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Giselle Au-Nhien Nguyen

Giselle Au-Nhien Nguyen

Giselle Au-Nhien Nguyen is a Vietnamese-Australian writer and critic based in Melbourne. Her work has appeared in Meanjin, The Saturday Paper, Kill Your Darlings, SBS, and Good Weekend, among others. She was an inaugural recipient of The Wheeler Centre’s Next Chapter fellowship in 2018 and a fiction judge for the 2021 Victorian Premier’s Literary Awards.

Giselle Au-Nhien Nguyen reviews ‘Ghost Cities’ by Siang Lu

May 2024, no. 464 22 April 2024
Siang Lu’s polyphonic début novel, The Whitewash (2022), occupied a unique place in Australian fiction. It was written as an oral history, with a cast of voices, sometimes in conflict with one another, coalescing to tell the story of the rise and fall of a Hollywood spy blockbuster. The film was supposed to star the first-ever Asian male lead in such a role, but he was replaced by a white actor ... (read more)

Giselle Au-Nhien Nguyen reviews ‘Politica’ by Yumna Kassab

March 2024, no. 462 22 February 2024
‘The personal is political’ is an axiom that has become ubiquitous. Normally used within the context of feminist activism, in Yumna Kassab’s latest novel – for which it serves as the epigraph – it is a reminder of the human sacrifice of war and how every part of a civilian’s life reflects its surroundings. Politica manages to be at once specific and incredibly vague. It concerns itsel ... (read more)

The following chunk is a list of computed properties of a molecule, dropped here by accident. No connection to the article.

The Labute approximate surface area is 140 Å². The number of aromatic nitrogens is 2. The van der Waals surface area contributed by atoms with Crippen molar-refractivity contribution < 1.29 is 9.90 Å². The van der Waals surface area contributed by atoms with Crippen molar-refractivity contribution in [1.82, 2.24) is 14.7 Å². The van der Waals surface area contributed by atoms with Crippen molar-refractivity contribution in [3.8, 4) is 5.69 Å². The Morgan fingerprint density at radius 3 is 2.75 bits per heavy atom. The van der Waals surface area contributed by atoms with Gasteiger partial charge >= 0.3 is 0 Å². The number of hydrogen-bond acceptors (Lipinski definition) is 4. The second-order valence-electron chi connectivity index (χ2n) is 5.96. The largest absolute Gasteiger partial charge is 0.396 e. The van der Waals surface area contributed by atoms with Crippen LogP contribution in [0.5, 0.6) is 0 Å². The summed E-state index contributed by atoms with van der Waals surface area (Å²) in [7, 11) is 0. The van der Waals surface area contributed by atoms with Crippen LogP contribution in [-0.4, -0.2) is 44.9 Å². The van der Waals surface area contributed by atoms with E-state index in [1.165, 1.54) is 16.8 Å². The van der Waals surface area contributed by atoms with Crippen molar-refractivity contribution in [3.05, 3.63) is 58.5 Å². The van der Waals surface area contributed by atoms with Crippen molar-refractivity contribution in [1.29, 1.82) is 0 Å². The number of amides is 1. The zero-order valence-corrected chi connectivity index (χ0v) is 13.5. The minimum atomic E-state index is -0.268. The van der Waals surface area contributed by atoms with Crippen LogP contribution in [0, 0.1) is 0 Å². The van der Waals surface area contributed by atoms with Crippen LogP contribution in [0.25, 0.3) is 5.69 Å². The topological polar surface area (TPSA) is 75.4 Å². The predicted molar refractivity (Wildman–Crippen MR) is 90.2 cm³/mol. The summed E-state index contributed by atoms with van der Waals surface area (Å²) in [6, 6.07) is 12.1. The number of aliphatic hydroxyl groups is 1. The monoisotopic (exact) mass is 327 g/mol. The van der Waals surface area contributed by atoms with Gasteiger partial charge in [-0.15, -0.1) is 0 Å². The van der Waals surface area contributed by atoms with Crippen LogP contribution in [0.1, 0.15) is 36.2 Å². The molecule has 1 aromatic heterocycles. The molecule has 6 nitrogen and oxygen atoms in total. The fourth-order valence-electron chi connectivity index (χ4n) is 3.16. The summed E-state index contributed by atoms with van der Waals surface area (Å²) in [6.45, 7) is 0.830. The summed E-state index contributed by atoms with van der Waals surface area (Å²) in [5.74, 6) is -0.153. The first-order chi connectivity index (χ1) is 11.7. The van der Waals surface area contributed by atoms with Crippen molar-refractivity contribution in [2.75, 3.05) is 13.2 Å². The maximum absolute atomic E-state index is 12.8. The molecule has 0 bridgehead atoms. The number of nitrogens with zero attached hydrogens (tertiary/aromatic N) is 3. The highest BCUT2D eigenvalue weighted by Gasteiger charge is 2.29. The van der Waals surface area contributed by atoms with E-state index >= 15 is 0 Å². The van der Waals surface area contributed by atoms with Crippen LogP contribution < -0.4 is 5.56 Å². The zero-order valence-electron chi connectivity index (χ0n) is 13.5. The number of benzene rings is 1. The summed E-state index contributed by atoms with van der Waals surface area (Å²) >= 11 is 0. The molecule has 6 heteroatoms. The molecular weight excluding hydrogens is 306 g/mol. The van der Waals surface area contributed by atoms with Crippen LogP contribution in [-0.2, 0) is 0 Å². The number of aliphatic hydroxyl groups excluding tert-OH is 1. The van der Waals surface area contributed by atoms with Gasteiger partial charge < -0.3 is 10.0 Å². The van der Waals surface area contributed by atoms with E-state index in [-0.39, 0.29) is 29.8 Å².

Giselle Au-Nhien Nguyen reviews 'But the Girl' by Jessica Zhan Mei Yu

October 2023, no. 458 24 September 2023
In the modern literary landscape, the novel about a novelist writing a novel has become de rigueur. It can provide an ideal setting for a meditation on the complexities of living a creative life. Jessica Zhan Mei Yu’s début novel, But the Girl, follows in this contemporary tradition, but offers something more compelling than navel-gazing: a critique of classical literature, specifically the wor ... (read more)

Giselle Au-Nhien Nguyen reviews 'After the Rain' by Aisling Smith

July 2023, no. 455 27 June 2023
Melbourne author Aisling Smith’s début begins with a question that snakes the whole way through her novel: ‘What has happened to Benjamin?’ The asker, at first, is his wife, Malti Fortune. It is 1987 and her husband, once doting and attentive, is now distant. Gone are their dreamy days bonding over their love of words (she’s a lawyer, he’s a linguist). Benjamin now frequently works lat ... (read more)

'New Gold Mountain': A vivid, much-needed perspective on Australia’s gold rush era

ABR Arts 09 November 2021
Prior to watching New Gold Mountain, the only account I had come across of the gold rush of the 1850s from a non-white perspective was in Monica Tan’s memoir, Stranger Country (2019). On a six-month road trip around Australia, Tan met Eddie Ah Toy, an elderly, fifth-generation Chinese-Australian man whose ancestors came to Australia to work on the goldfields. Recently for SBS, Tan wrote, ‘I be ... (read more)

Giselle Au-Nhien Nguyen reviews 'My Body Keeps Your Secrets' by Lucia Osborne-Crowley

October 2021, no. 436 23 September 2021
The proliferation of trauma writing in the past few years is a double-edged sword. While giving public voice to subjects once relegated to the dark lessens stigma and creates agency, there is almost an expectation for women writers to reveal or perform their trauma, as well as a risk of exploitation and retraumatisation. In 2018, Australian-born, London-based journalist and writer Lucia Osborne-C ... (read more)

Giselle Au-Nhien Nguyen reviews 'Gunk Baby' by Jamie Marina Lau

May 2021, no. 431 26 April 2021
Go to any suburban shopping centre and you will find a metropolis of consumption. ‘Buy, buy, buy’, it screeches, whether you are contemplating fast-fashion T-shirts, new-age solutions to age-old problems, or services and pampering you don’t really need, all in the harsh glare of white lights and a controlled climate, temperature just right. The shopping centre, uniform and tidy, is where you ... (read more)